I believe conservation is vital (recycling being one of the most important), but is it possible that conservatory methods may not be necessary nor work on all of our natural resources?
Now, I say this tongue-n-cheek, so please take it in the humorous spirit for which it is meant. The resource, of which I speak, is water. If you think about the water cycle, there is really no place for water to go.
Each ounce we use, whether to drink, bathe, or water our lawn, stays on earth. It sinks into the ground, runs into a stream then enters a tributary that leads to larger bodies of water. This water is evaporated by the sun, condensed into clouds, which then falls back to the earth as rain.
Water that seeps into the ground makes its way through the topsoil, subsoil, layers of rock and stone which filter impurities. This ground water eventually makes its way into aquifers placed at different levels. Some can be reached with shallow wells no more than fifty feet deep. Others are at depths two to three hundred feet below the surface and require a deep well. When the aquifer is deep enough that ground pressure pushes water to the surface once the aquifer is tapped, it is referred to as an artesian well.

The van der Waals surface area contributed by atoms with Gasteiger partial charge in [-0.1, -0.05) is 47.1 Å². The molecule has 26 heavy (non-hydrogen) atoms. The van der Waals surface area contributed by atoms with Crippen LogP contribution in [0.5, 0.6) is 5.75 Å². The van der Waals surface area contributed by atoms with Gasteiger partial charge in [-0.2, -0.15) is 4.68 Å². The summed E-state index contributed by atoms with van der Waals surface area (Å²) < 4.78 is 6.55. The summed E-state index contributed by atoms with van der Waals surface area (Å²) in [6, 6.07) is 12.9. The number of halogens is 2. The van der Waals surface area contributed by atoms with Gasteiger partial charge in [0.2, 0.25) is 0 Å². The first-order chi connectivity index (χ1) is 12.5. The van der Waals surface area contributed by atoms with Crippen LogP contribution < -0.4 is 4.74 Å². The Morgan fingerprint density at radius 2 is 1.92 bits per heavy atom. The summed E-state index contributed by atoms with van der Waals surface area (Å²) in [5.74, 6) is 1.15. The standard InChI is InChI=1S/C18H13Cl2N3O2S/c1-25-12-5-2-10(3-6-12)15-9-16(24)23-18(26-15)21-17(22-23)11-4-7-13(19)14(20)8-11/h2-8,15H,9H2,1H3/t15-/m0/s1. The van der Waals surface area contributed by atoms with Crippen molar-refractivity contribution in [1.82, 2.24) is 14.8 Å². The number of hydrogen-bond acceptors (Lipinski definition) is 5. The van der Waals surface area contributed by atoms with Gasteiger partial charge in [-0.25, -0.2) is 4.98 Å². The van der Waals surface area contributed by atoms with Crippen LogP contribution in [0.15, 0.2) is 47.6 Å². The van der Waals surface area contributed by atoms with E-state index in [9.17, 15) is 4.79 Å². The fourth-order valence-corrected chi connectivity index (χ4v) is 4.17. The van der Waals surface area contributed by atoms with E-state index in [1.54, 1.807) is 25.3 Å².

I could be wrong, but it seems to me, whenever there’s a drought in one location, there are flood waters in another.
Our water supply is constantly cycling throughout the troposphere and underneath the earth’s surface. With our planet’s weather in constant motion, systems have no choice but to also be in constant motion which keeps the water on the move.
Just a thought from a science fiction novelist, taking a break from edits and rewrites. Enjoy your day and have a big bottle of cold water on me.
Post script: Did you know that 40% of all bottled water comes from a tap . . . just sayin.’